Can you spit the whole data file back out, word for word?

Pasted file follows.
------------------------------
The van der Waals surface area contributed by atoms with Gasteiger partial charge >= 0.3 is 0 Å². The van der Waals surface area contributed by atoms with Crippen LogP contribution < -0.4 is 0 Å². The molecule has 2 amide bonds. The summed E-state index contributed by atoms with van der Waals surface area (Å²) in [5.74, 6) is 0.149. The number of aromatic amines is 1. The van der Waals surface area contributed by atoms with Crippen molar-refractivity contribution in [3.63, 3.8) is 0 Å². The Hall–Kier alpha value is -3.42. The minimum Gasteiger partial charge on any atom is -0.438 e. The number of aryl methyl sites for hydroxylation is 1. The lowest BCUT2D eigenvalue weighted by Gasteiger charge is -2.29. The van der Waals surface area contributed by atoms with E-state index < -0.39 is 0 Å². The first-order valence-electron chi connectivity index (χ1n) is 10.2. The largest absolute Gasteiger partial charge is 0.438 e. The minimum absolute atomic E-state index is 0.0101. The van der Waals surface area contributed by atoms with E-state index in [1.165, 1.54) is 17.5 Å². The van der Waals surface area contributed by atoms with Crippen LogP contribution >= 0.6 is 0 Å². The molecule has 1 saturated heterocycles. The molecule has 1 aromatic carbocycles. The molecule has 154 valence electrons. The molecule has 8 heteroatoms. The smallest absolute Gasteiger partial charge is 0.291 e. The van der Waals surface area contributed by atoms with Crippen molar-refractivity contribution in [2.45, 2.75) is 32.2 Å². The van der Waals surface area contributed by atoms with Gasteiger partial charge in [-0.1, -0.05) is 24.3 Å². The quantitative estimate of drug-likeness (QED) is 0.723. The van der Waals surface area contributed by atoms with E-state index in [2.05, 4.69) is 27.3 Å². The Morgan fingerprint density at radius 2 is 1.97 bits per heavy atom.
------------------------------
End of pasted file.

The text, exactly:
The van der Waals surface area contributed by atoms with Gasteiger partial charge >= 0.3 is 0 Å². The van der Waals surface area contributed by atoms with Crippen LogP contribution < -0.4 is 0 Å². The molecule has 2 amide bonds. The summed E-state index contributed by atoms with van der Waals surface area (Å²) in [5.74, 6) is 0.149. The number of aromatic amines is 1. The van der Waals surface area contributed by atoms with Crippen molar-refractivity contribution in [3.63, 3.8) is 0 Å². The Hall–Kier alpha value is -3.42. The minimum Gasteiger partial charge on any atom is -0.438 e. The number of aryl methyl sites for hydroxylation is 1. The lowest BCUT2D eigenvalue weighted by Gasteiger charge is -2.29. The van der Waals surface area contributed by atoms with E-state index < -0.39 is 0 Å². The first-order valence-electron chi connectivity index (χ1n) is 10.2. The largest absolute Gasteiger partial charge is 0.438 e. The minimum absolute atomic E-state index is 0.0101. The van der Waals surface area contributed by atoms with E-state index in [1.165, 1.54) is 17.5 Å². The van der Waals surface area contributed by atoms with Crippen LogP contribution >= 0.6 is 0 Å². The molecule has 1 saturated heterocycles. The molecule has 1 aromatic carbocycles. The molecule has 154 valence electrons. The molecule has 8 heteroatoms. The smallest absolute Gasteiger partial charge is 0.291 e. The van der Waals surface area contributed by atoms with Crippen molar-refractivity contribution in [2.45, 2.75) is 32.2 Å². The van der Waals surface area contributed by atoms with Gasteiger partial charge in [-0.1, -0.05) is 24.3 Å². The quantitative estimate of drug-likeness (QED) is 0.723. The van der Waals surface area contributed by atoms with E-state index in [2.05, 4.69) is 27.3 Å². The Morgan fingerprint density at radius 2 is 1.97 bits per heavy atom.